Separatist violence flares in Republic of Georgia

Tensions rise as president seeks control over 2 areas

August 05, 2004|By NEW YORK TIMES NEWS SERVICE

MOSCOW - Separatist tensions flared in the Republic of Georgia yesterday, with violence reported in South Ossetia a day after President Mikhail Saakashvili threatened to sink ships approaching the country's other separatist region, Abkhazia.

The threat to ships in the Black Sea, including those ferrying Russian passengers, prompted pointed warnings from Russian officials, including Foreign Minister Sergei B. Ivanov, who said that Saakashvili's threat, if carried out, would amount to piracy.

In South Ossetia, gunfire erupted near the village of Sarabuk, not far from the regional capital, Tskhinvali. A member of Russia's parliament, Andrei A. Kokoshin, who was leading a Russian delegation in the region, told the Interfax news agency that his convoy "came under intense fire," an incident certain to further roil relations between Russia and Georgia.

Georgia denied that its forces were involved in any fighting in the region, which came only days after a heavy shelling and exchanges of gunfire around Tskhinvali on July 29. A spokesman for Georgia's Interior Ministry, Guram Donadze, blamed militias in South Ossetia for the shooting, which was captured in television images by journalists traveling with the delegation.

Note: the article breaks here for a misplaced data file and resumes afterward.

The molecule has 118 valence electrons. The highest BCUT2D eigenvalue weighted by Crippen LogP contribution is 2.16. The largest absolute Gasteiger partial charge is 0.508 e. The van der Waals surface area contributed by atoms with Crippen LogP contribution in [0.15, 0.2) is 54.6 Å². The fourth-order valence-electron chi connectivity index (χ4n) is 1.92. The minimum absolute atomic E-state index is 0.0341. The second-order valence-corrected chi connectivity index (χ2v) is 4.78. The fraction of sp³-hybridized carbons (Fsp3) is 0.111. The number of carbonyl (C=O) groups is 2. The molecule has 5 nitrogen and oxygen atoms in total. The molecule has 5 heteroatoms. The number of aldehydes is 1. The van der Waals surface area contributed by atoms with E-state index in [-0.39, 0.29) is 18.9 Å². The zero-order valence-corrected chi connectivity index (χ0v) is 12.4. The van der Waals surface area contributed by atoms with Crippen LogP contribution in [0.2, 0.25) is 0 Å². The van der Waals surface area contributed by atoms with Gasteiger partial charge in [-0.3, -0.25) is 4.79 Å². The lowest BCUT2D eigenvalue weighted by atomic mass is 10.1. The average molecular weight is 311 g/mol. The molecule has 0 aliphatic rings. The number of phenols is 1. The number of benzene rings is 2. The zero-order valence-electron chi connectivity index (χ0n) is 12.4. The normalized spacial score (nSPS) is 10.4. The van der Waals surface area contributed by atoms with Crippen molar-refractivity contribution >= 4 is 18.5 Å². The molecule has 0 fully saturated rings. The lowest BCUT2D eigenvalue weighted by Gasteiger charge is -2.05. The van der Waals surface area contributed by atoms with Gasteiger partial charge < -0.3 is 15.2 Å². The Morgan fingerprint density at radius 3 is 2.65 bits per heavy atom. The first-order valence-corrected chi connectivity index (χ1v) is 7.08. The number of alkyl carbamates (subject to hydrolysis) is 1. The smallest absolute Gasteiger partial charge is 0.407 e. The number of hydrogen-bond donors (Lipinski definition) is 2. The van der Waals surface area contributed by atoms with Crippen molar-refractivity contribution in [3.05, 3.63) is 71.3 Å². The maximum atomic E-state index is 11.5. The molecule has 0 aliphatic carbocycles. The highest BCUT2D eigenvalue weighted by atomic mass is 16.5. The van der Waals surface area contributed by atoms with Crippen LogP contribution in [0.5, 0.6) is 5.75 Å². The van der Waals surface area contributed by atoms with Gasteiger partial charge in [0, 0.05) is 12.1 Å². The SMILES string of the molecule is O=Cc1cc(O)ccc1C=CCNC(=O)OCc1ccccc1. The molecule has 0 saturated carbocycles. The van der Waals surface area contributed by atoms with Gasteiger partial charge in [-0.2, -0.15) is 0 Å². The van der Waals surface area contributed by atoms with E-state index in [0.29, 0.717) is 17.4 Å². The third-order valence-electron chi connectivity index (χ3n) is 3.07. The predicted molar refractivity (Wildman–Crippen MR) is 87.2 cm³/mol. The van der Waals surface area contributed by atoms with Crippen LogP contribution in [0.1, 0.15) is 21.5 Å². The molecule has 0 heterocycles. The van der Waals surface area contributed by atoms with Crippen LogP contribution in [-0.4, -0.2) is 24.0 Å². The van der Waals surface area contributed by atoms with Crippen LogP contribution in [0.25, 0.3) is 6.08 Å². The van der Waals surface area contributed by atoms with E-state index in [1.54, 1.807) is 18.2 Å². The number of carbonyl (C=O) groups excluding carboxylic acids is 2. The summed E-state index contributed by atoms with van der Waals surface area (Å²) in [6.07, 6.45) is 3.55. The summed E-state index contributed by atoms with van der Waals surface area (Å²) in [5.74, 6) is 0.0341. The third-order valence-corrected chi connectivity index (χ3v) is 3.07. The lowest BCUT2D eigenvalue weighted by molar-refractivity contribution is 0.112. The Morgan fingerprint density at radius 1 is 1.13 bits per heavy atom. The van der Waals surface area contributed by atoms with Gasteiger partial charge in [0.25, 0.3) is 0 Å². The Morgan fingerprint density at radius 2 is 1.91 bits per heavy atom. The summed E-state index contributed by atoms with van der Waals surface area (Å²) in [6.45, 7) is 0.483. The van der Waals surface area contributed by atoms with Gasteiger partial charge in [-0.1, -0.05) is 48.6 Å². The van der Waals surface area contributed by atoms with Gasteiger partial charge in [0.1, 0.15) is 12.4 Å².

"Our position is that this was a gross provocation on the part of the Ossetians," he said in a telephone interview, though Russia's Foreign Ministry later blamed Georgian troops who, it said, had infiltrated the region.

There were no immediate reports of casualties in the latest violence, but the clashes, threats and counterthreats underscored growing tensions in and around Georgia as Saakashvili's new government continues its efforts to assert sovereignty over the two regions.

Abkhazia and South Ossetia broke away from Georgia after the collapse of the Soviet Union and exist in an unrecognized state of independence, though both maintain close ethnic, social and economic ties to Russia. Many of Abkhazia's 250,000 residents and South Ossetia's 70,000 have Russian passports, allowing them to cross Russia's southern frontier freely. Russia also has troops in both regions.

Russia's involvement in Abkhazia and South Ossetia - or, from Georgia's perspective, interference - has soured Saakashvili's studied efforts to improve relations with President Vladimir V. Putin in the months since he ousted Georgia's long-serving president, Eduard A. Shevardnadze, in a popular uprising in November.

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